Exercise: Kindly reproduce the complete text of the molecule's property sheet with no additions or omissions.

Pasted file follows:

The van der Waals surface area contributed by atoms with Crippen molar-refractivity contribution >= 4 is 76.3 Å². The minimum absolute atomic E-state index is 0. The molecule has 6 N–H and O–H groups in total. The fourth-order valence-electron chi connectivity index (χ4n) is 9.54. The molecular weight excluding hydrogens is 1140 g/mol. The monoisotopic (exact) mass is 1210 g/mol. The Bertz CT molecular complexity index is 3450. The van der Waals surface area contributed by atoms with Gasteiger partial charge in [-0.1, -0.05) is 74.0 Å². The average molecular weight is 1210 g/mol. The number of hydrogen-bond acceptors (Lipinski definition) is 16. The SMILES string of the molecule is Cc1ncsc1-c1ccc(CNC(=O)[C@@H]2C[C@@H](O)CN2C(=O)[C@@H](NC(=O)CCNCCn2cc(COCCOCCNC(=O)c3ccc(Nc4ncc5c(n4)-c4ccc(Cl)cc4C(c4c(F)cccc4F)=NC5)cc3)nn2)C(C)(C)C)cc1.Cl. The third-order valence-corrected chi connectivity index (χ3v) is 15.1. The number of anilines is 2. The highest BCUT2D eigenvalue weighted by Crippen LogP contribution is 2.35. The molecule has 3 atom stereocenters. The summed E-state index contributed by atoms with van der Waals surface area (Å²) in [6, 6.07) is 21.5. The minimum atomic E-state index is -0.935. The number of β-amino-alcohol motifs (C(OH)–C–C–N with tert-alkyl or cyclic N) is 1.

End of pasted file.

The van der Waals surface area contributed by atoms with Crippen molar-refractivity contribution >= 4 is 76.3 Å². The minimum absolute atomic E-state index is 0. The molecule has 6 N–H and O–H groups in total. The fourth-order valence-electron chi connectivity index (χ4n) is 9.54. The molecular weight excluding hydrogens is 1140 g/mol. The monoisotopic (exact) mass is 1210 g/mol. The Bertz CT molecular complexity index is 3450. The van der Waals surface area contributed by atoms with Gasteiger partial charge in [-0.1, -0.05) is 74.0 Å². The average molecular weight is 1210 g/mol. The number of hydrogen-bond acceptors (Lipinski definition) is 16. The SMILES string of the molecule is Cc1ncsc1-c1ccc(CNC(=O)[C@@H]2C[C@@H](O)CN2C(=O)[C@@H](NC(=O)CCNCCn2cc(COCCOCCNC(=O)c3ccc(Nc4ncc5c(n4)-c4ccc(Cl)cc4C(c4c(F)cccc4F)=NC5)cc3)nn2)C(C)(C)C)cc1.Cl. The third-order valence-corrected chi connectivity index (χ3v) is 15.1. The number of anilines is 2. The highest BCUT2D eigenvalue weighted by Crippen LogP contribution is 2.35. The molecule has 3 atom stereocenters. The summed E-state index contributed by atoms with van der Waals surface area (Å²) in [6, 6.07) is 21.5. The minimum atomic E-state index is -0.935. The number of β-amino-alcohol motifs (C(OH)–C–C–N with tert-alkyl or cyclic N) is 1.